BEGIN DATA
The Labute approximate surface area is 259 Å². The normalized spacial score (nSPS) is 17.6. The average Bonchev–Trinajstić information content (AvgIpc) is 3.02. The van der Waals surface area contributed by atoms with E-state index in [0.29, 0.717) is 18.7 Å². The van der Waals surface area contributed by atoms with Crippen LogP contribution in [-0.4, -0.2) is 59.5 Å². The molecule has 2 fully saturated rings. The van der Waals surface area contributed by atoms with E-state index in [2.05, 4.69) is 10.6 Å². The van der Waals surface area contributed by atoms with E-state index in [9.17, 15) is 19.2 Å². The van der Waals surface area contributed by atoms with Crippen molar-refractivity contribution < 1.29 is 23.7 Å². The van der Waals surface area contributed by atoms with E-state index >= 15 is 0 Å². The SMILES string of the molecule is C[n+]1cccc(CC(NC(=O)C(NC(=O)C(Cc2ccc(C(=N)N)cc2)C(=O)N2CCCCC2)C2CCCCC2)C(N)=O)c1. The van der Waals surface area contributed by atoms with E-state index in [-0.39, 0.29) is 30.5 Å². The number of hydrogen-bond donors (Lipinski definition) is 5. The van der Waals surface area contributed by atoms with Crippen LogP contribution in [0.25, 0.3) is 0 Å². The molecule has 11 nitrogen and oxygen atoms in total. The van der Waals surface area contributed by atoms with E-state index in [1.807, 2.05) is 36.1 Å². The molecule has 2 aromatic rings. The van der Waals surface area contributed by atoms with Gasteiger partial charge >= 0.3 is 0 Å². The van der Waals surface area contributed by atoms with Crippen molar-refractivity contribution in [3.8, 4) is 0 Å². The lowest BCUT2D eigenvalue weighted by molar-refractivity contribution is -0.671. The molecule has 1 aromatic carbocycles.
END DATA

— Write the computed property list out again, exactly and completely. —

The Labute approximate surface area is 259 Å². The normalized spacial score (nSPS) is 17.6. The average Bonchev–Trinajstić information content (AvgIpc) is 3.02. The van der Waals surface area contributed by atoms with E-state index in [0.29, 0.717) is 18.7 Å². The van der Waals surface area contributed by atoms with Crippen LogP contribution in [-0.4, -0.2) is 59.5 Å². The molecule has 2 fully saturated rings. The van der Waals surface area contributed by atoms with E-state index in [2.05, 4.69) is 10.6 Å². The van der Waals surface area contributed by atoms with E-state index in [9.17, 15) is 19.2 Å². The van der Waals surface area contributed by atoms with Crippen molar-refractivity contribution < 1.29 is 23.7 Å². The van der Waals surface area contributed by atoms with E-state index >= 15 is 0 Å². The SMILES string of the molecule is C[n+]1cccc(CC(NC(=O)C(NC(=O)C(Cc2ccc(C(=N)N)cc2)C(=O)N2CCCCC2)C2CCCCC2)C(N)=O)c1. The van der Waals surface area contributed by atoms with E-state index in [-0.39, 0.29) is 30.5 Å². The number of hydrogen-bond donors (Lipinski definition) is 5. The van der Waals surface area contributed by atoms with Crippen LogP contribution in [0.25, 0.3) is 0 Å². The molecule has 11 nitrogen and oxygen atoms in total. The van der Waals surface area contributed by atoms with E-state index in [1.807, 2.05) is 36.1 Å². The molecule has 2 aromatic rings. The van der Waals surface area contributed by atoms with Gasteiger partial charge >= 0.3 is 0 Å². The van der Waals surface area contributed by atoms with Crippen molar-refractivity contribution in [3.8, 4) is 0 Å². The lowest BCUT2D eigenvalue weighted by molar-refractivity contribution is -0.671. The molecule has 1 aromatic carbocycles.